A Typical Day At The Camp
Early Mornings At The Camp
A typical day at the camp starts pretty early, but is unrushed, allowing the men plenty of time to get their room or cabin in order, take care of their daily hygiene, and make it down to the main facility for a home-style breakfast.
The menu for any given breakfast may include eggs, sausage, bacon, hash browns, bagels, croissants, biscuits, cereals, fruits, juices, coffee, and any personally purchased special dietary needs.
The men rotate helping with kitchen duties as assigned.
Mornings at Our Master’s Camp are time spent engaged in groups and classes.
Every morning, the men are spending time in scripture reading, personal devotions, and prayer. Thirty minutes of private devotion in our classroom is mandatory to start the day off right.
Next are three class or group periods led by our passionate staff. Topics include:
• Addiction Education
• Biblical Teaching and Preaching
• Life Skills Training (Coping with Stress, Learning Healthy Boundaries, ETC.)
• Group Therapy Sessions
• Relapse Prevention Work
• Christian 12-Step Recovery Study
• Peer Group Discussions
• Counselor-Led Discussions
• Recovery Related Biblical Studies
• Plus much more …
Afternoons at Masters Camp
At noon, a homemade lunch is prepared, which can include anything from pasta, pizza, burgers, chicken, sandwiches, chips, drinks, and snacks, and any personally purchased special dietary needed foods.
For the next few hours following lunch, most of the men will conduct work therapy which serves two purposes. First, it allows men to become accountable to a job function which is related to becoming a productive part of society. Second, it allows for the necessary day to day operations to run smoothly.
Work therapy includes such things as tending the garden, picking apples, taking out trash, washing vehicles, and vacuuming the rooms. There may also be special projects, and men with specialized skills are encouraged to put those skills to use at The Camp if they want to. Work therapy is not about “hard work”, as much as it is about showing up on time and learning to do a good job while interacting with their peers and being part of a team.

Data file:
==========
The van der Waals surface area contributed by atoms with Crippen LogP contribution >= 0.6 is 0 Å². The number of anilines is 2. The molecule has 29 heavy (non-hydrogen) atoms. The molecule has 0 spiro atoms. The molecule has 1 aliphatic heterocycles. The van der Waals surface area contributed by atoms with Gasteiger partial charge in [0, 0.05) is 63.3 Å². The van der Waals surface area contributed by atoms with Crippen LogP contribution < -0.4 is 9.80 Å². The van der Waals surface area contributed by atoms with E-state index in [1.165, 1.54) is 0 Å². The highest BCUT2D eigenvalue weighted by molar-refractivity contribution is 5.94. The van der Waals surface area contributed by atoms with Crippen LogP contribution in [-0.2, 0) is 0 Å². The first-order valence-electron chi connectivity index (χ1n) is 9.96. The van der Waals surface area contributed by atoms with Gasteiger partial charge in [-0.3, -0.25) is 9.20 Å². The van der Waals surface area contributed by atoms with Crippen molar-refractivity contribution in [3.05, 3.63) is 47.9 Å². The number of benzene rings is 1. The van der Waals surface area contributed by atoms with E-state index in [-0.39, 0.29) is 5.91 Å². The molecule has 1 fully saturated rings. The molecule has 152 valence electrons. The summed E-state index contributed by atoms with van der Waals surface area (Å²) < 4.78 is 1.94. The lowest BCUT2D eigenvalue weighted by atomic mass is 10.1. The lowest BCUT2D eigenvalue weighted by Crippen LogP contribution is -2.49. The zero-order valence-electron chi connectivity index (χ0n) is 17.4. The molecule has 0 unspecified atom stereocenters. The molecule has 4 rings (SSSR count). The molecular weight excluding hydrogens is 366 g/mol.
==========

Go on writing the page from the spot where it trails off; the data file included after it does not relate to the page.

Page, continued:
During work therapy, some men will be called to meet with addiction professionals to have one-on-one discussions. These meetings allow us to get to know each individual better, assess how they are doing, and recommend steps to continue moving forward in their recovery and healing process.
As soon as work therapy ends, the men have free time until dinner.
Many utilize this time to enjoy our recreational facilities. Some shoot pool or play ping pong. Others enjoy team sports such as basketball on our indoor half-court or volleyball on our net outside. We offer ample free weights, machines, and aerobic exercise equipment in our gym for all fitness levels. We encourage our men to take care of their physical health as an integral part of the recovery process.
Others relax watching a movie in our movie room. Cards and board games are always a favorite.
Dinner may consist of options such as stews, steaks, vegetables, pasta, pizza, burgers, chicken, or sandwiches. Tea, water, and coffee are available. Any personally purchased special dietary needs may be added
We have honored guest speakers join us some evenings. These speakers include evangelicals, biblical professors, church leaders, and professionals with a passion for helping men hungry for God and transformation. At other times, we have personal testimonies from men in recovery to give hope and inspire. Other nights we attend outside Christian 12 Step meetings, like Celebrate Recovery. This helps our men see what Christian fellowship and living in community are like outside of our program.
After a period of wind-down free time and perhaps a snack, men get ready for bed.
Weekends at “The Camp” are a bit less structured and include more free time, off campus activities, and visitation. Weather allowing, our 4-acre stocked pond provides relaxation and fun for men who love the outdoors. Weekends allow the men personal time or group interactions of their choice.
On Saturday, we take a trip into town for necessities. The men are allowed to spend up to $40 per Saturday on items at Walmart that they might need during their stay. The group will eat lunch together at a local restaurant while out. Everyone in the program needs to have some spending cash that is kept in the office and given out as needed.
Sunday morning and evenings we attend a local church. Engaging worship and Gospel-centered preaching highlight the day.